According to the United Nations (2020), since the 1980s, the global overall rate of water use has grown by 1% per year, and it is projected that, by 2050, humanity’s water footprint could exceed 30% of current levels. This situation is in stark contrast to the path toward the Sustainable Development Goals, especially Goal 6, “clean water and sanitation”, which also influences Goal 14, “life below water”, and Goal 15, “life on land”. This is because the availability of water directly affects the food security and production capacity of each Country, and therefore its management is a crucial issue worthy of particular attention. Problems related to water security are particularly evident in the Mediterranean area, which is already facing high environmental challenges. It is an area severely affected by global warming; thus, it is one of the most vulnerable environments to climate change globally. It follows that the improper management of water resources could further worsen an already alarming situation. This research aims to study the main water-related challenges that Mediterranean Countries face, highlighting the significant problems that weaken each Country. In this regard, the indicators relating to Goal 6 were considered, to define each Country’s current state. However, for a correct understanding, the main problems these Countries face were researched through a critical review of the literature (Scopus, Google Scholar, Web of Science). In this way, we were able to underline the effects of human activities on the hydrosphere and the repercussions on various ecosystems, following the drivers-pressures-state-impact-response causal framework. The results suggest that there is still a long way for Mediterranean Countries to progress toward Agenda 2030, as they face problems related to chemical (nitrate, microplastics, heavy metals, pesticides, etc.) and biological (E. coli and other microorganisms) pollution, as well as saline aquifers, absent or obsolete infrastructures, and transboundary basins. Hence, this study aims to provide valuable tools for a better evaluation of water management in Mediterranean Countries.

The Health of the Water Planet: Challenges and Opportunities in the Mediterranean Area. An Overview / Vinci, Giuliana; Maddaloni, Lucia; Mancini, Leo; Prencipe, Sabrina Antonia; Ruggeri, Marco; Tiradritti, Margherita. - In: EARTH. - ISSN 2673-4834. - 4:2(2021), pp. 894-919. [10.3390/earth2040052]

The Health of the Water Planet: Challenges and Opportunities in the Mediterranean Area. An Overview

Giuliana Vinci
;
Lucia Maddaloni;Leo Mancini;Sabrina Antonia Prencipe;Marco Ruggeri;Margherita Tiradritti
2021

Abstract

According to the United Nations (2020), since the 1980s, the global overall rate of water use has grown by 1% per year, and it is projected that, by 2050, humanity’s water footprint could exceed 30% of current levels. This situation is in stark contrast to the path toward the Sustainable Development Goals, especially Goal 6, “clean water and sanitation”, which also influences Goal 14, “life below water”, and Goal 15, “life on land”. This is because the availability of water directly affects the food security and production capacity of each Country, and therefore its management is a crucial issue worthy of particular attention. Problems related to water security are particularly evident in the Mediterranean area, which is already facing high environmental challenges. It is an area severely affected by global warming; thus, it is one of the most vulnerable environments to climate change globally. It follows that the improper management of water resources could further worsen an already alarming situation. This research aims to study the main water-related challenges that Mediterranean Countries face, highlighting the significant problems that weaken each Country. In this regard, the indicators relating to Goal 6 were considered, to define each Country’s current state. However, for a correct understanding, the main problems these Countries face were researched through a critical review of the literature (Scopus, Google Scholar, Web of Science). In this way, we were able to underline the effects of human activities on the hydrosphere and the repercussions on various ecosystems, following the drivers-pressures-state-impact-response causal framework. The results suggest that there is still a long way for Mediterranean Countries to progress toward Agenda 2030, as they face problems related to chemical (nitrate, microplastics, heavy metals, pesticides, etc.) and biological (E. coli and other microorganisms) pollution, as well as saline aquifers, absent or obsolete infrastructures, and transboundary basins. Hence, this study aims to provide valuable tools for a better evaluation of water management in Mediterranean Countries.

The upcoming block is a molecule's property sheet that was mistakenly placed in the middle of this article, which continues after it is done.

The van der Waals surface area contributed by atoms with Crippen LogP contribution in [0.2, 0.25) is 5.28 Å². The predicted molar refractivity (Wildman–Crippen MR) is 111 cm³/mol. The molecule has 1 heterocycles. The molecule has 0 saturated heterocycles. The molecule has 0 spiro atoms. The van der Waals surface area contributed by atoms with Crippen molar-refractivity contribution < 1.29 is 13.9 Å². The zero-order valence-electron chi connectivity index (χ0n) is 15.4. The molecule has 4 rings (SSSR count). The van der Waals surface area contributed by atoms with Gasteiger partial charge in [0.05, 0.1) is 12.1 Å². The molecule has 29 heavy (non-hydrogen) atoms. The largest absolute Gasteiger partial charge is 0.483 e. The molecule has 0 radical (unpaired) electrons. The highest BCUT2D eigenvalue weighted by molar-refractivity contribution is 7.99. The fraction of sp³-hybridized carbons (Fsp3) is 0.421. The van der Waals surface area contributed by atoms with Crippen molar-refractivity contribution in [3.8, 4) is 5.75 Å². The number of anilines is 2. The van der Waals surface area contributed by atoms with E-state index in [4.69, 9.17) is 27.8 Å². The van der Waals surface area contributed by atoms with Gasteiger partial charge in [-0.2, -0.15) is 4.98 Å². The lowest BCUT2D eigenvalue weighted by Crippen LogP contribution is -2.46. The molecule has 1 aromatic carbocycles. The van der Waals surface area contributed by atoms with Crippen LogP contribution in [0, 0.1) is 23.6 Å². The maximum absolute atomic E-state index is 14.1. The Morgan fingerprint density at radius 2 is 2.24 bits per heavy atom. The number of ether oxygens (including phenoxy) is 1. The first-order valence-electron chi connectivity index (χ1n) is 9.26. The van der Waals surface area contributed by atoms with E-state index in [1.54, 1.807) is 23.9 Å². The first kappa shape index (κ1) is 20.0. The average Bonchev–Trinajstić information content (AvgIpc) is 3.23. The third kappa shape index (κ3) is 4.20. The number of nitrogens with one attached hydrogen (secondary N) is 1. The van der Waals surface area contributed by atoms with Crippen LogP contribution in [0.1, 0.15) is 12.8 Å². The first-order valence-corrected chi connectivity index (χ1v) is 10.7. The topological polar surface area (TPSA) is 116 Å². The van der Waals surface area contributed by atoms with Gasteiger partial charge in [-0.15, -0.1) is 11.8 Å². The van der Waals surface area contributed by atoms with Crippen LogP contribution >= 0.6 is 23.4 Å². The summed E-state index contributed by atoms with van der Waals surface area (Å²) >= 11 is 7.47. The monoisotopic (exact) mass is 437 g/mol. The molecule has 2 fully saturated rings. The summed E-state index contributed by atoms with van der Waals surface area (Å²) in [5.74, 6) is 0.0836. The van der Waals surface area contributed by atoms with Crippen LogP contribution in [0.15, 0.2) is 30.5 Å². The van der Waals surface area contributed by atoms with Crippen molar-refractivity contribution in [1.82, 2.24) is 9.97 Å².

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Utilizza questo identificativo per citare o creare un link a questo documento: http://hdl.handle.net/11573/1584709
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